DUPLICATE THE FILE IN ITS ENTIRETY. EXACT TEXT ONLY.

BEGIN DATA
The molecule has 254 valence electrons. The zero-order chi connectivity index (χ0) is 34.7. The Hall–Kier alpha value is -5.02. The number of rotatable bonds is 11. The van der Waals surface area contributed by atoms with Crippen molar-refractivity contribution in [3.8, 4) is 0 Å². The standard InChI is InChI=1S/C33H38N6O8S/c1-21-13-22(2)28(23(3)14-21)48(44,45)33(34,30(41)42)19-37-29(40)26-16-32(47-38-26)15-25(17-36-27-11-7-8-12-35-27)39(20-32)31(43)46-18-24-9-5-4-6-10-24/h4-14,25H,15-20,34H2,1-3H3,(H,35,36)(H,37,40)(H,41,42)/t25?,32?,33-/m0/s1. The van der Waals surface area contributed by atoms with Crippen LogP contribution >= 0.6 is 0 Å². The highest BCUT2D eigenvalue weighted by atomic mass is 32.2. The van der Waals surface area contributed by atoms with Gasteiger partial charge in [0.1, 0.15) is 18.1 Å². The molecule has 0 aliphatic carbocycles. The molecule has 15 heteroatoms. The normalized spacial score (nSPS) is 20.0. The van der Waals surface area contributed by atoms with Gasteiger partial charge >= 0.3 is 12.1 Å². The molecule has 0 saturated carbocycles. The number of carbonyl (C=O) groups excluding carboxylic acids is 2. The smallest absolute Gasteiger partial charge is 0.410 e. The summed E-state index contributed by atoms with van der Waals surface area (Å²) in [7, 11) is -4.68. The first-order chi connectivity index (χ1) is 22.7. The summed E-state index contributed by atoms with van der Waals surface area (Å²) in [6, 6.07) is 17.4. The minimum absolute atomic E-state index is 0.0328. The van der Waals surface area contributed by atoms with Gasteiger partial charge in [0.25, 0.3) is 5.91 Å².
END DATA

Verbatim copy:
The molecule has 254 valence electrons. The zero-order chi connectivity index (χ0) is 34.7. The Hall–Kier alpha value is -5.02. The number of rotatable bonds is 11. The van der Waals surface area contributed by atoms with Crippen molar-refractivity contribution in [3.8, 4) is 0 Å². The standard InChI is InChI=1S/C33H38N6O8S/c1-21-13-22(2)28(23(3)14-21)48(44,45)33(34,30(41)42)19-37-29(40)26-16-32(47-38-26)15-25(17-36-27-11-7-8-12-35-27)39(20-32)31(43)46-18-24-9-5-4-6-10-24/h4-14,25H,15-20,34H2,1-3H3,(H,35,36)(H,37,40)(H,41,42)/t25?,32?,33-/m0/s1. The van der Waals surface area contributed by atoms with Crippen LogP contribution >= 0.6 is 0 Å². The highest BCUT2D eigenvalue weighted by atomic mass is 32.2. The van der Waals surface area contributed by atoms with Gasteiger partial charge in [0.1, 0.15) is 18.1 Å². The molecule has 0 aliphatic carbocycles. The molecule has 15 heteroatoms. The normalized spacial score (nSPS) is 20.0. The van der Waals surface area contributed by atoms with Gasteiger partial charge >= 0.3 is 12.1 Å². The molecule has 0 saturated carbocycles. The number of carbonyl (C=O) groups excluding carboxylic acids is 2. The smallest absolute Gasteiger partial charge is 0.410 e. The summed E-state index contributed by atoms with van der Waals surface area (Å²) in [7, 11) is -4.68. The first-order chi connectivity index (χ1) is 22.7. The summed E-state index contributed by atoms with van der Waals surface area (Å²) in [6, 6.07) is 17.4. The minimum absolute atomic E-state index is 0.0328. The van der Waals surface area contributed by atoms with Gasteiger partial charge in [0.25, 0.3) is 5.91 Å².